Netiv hagdud: An early neolithic village site in the jordan valley

Ofer Bar-Yosef, Avi Gopher, Eitan Tchernov, Mordechai E. Kislev

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53 Scopus citations

Abstract

Netiv Hagdud is an Early Neolithic village site in the Lower Jordan Valley. Systematic excavations exposed a 500-sq m surface, which included several oval and circular houses. Carbonized plant remains, animal bones, and a wealth oflithic assemblages were the primary materials recovered from the houses and the fill. The seeds indicate that barley cultivation was practiced, along with the continuous gathering of wild fruits and seeds. Gazelle hunting and trapping of migratory waterfowl provided the major meat sources. Evidence concerning distribution of subsistence activities indicates that the site was occupied during at least nine months each year. Domestic activities are expressed in a variety of grinding and pounding tools, a few bone objects, and numerous flint tools. The lithic industry, classified as Sultanian, is characterized by the presence of Khiam points, sickle blades, and tranchet (Tahunian) axes, and is similar to that uncovered in Jericho. Flexed burials, the removal of adult skulls, and a fewfemalefigurines are the only sources of information cornering on-site symbolic activities. The report discusses the primary finds from the excavations and places the site within the context of other Early Neolithic sites in the southern Levant.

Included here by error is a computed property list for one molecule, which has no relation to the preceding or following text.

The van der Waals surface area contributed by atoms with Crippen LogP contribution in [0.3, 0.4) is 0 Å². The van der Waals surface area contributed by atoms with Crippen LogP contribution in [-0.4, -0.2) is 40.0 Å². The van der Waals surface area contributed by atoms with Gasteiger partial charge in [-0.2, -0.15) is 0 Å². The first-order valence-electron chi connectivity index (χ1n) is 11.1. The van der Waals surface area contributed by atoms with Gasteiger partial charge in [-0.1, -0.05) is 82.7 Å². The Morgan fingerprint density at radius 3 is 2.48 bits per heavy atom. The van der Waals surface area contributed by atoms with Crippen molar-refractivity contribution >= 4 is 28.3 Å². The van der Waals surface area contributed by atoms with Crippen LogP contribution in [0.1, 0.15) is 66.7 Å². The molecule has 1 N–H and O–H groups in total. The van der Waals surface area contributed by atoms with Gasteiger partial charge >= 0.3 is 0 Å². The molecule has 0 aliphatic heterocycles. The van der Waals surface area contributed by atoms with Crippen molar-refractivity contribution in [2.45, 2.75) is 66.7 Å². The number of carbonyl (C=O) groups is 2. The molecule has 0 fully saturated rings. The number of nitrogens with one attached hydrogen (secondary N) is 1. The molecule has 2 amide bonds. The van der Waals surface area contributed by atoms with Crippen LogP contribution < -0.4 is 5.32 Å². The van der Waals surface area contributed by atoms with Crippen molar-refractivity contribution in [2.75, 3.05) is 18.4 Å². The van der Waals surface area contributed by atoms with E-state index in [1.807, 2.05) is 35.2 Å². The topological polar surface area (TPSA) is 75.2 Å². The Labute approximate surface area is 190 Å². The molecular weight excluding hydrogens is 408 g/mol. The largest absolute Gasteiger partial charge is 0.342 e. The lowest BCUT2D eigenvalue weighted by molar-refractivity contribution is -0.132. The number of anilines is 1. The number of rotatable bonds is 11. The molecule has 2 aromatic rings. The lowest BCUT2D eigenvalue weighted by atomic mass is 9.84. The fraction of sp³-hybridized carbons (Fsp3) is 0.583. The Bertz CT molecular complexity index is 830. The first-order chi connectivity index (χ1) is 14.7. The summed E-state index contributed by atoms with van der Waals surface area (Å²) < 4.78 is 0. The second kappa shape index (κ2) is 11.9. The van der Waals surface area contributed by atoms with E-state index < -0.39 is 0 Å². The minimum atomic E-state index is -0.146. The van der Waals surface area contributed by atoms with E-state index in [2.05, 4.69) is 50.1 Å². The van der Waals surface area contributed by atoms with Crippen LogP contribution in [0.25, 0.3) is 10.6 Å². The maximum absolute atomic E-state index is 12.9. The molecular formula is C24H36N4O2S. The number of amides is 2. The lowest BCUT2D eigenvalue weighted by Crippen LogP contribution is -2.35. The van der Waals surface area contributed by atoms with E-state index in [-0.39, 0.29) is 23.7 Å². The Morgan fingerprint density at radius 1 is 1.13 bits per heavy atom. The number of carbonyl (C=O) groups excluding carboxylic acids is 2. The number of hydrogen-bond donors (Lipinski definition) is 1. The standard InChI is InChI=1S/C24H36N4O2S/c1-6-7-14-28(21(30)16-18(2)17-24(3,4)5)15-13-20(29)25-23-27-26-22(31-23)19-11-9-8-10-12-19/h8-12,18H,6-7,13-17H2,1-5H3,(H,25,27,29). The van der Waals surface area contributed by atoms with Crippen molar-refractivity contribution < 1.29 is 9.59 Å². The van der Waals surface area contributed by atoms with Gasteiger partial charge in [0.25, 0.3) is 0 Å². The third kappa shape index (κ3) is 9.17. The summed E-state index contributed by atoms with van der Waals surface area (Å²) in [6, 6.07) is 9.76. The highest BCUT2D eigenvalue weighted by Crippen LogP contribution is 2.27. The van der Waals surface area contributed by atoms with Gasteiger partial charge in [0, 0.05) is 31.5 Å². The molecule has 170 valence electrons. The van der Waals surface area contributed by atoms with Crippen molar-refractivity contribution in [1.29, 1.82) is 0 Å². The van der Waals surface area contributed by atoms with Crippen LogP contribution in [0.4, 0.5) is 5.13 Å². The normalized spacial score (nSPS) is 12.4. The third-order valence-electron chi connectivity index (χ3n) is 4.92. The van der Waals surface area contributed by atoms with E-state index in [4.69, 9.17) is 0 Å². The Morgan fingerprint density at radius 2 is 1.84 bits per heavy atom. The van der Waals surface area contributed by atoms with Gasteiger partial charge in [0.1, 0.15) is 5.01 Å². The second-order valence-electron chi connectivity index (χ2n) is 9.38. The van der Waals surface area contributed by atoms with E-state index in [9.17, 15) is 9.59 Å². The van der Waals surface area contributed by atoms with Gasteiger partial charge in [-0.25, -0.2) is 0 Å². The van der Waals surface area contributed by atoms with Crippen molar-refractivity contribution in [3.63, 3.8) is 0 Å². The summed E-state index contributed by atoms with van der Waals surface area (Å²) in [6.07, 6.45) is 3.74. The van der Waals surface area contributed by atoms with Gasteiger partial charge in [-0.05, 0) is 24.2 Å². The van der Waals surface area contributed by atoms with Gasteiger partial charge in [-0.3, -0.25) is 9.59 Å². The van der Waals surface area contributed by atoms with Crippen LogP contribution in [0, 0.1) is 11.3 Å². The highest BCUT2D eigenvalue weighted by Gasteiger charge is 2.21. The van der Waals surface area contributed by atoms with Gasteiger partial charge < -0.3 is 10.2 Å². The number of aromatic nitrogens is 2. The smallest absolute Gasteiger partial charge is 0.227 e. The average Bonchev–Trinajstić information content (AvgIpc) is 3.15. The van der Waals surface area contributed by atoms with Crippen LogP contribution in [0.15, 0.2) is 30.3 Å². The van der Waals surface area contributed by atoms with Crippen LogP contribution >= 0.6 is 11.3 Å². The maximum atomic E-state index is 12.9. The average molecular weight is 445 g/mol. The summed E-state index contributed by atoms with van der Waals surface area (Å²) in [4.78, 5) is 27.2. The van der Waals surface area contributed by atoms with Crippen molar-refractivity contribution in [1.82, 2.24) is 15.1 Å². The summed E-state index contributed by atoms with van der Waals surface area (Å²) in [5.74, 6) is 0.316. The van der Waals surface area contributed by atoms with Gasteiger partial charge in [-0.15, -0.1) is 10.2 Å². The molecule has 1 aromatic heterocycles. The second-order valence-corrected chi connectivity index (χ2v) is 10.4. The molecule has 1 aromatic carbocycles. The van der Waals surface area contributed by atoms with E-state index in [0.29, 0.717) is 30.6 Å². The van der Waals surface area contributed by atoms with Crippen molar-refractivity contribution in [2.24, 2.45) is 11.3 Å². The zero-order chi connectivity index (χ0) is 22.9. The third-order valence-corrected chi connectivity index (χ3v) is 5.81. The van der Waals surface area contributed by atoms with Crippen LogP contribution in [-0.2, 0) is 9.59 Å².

Original languageEnglish
Pages (from-to)405-424
Number of pages20
JournalJournal of Field Archaeology
Volume18
Issue number4
DOIs
StatePublished - Jan 1991

Bibliographical note

Funding Information:
We are grateful to the National Geographic Society (Washington, D.C.), which enabled us to carry out the fieldwork in Netiv Hagdud; to the Wenner Gren Foundation for the initial grant that helped demonstrate the potential of the site; and to the Foundation for Basic Research administered by the Israel Academy of Science and the CARE-Archaeological Foundation (London) for making the laboratory analyses possible. The field project enjoyed the constant support of 1. Magen, the Archaeological Staff Officer for Judea and Samaria, and the facilities of Kibbutz Yitav, which lodged members of the expedition. We thank D. Nadel for the lithic analysis; D. E. Bar-Yosef for identifying the marine shells; T. Schick for identifying the basketry remains; P. Goldberg and M. A. Courty for discussions concerning geoarchaeological problems; J. C. Vogel (Pretoria), 1. Carmi .(Weizmann Institute of Science), and J. Gowlett (AMS Oxford) for the radiocarbon dates; and D. Enoch-Shiloh for the artifact drawings. Without the assistance in the field of O.

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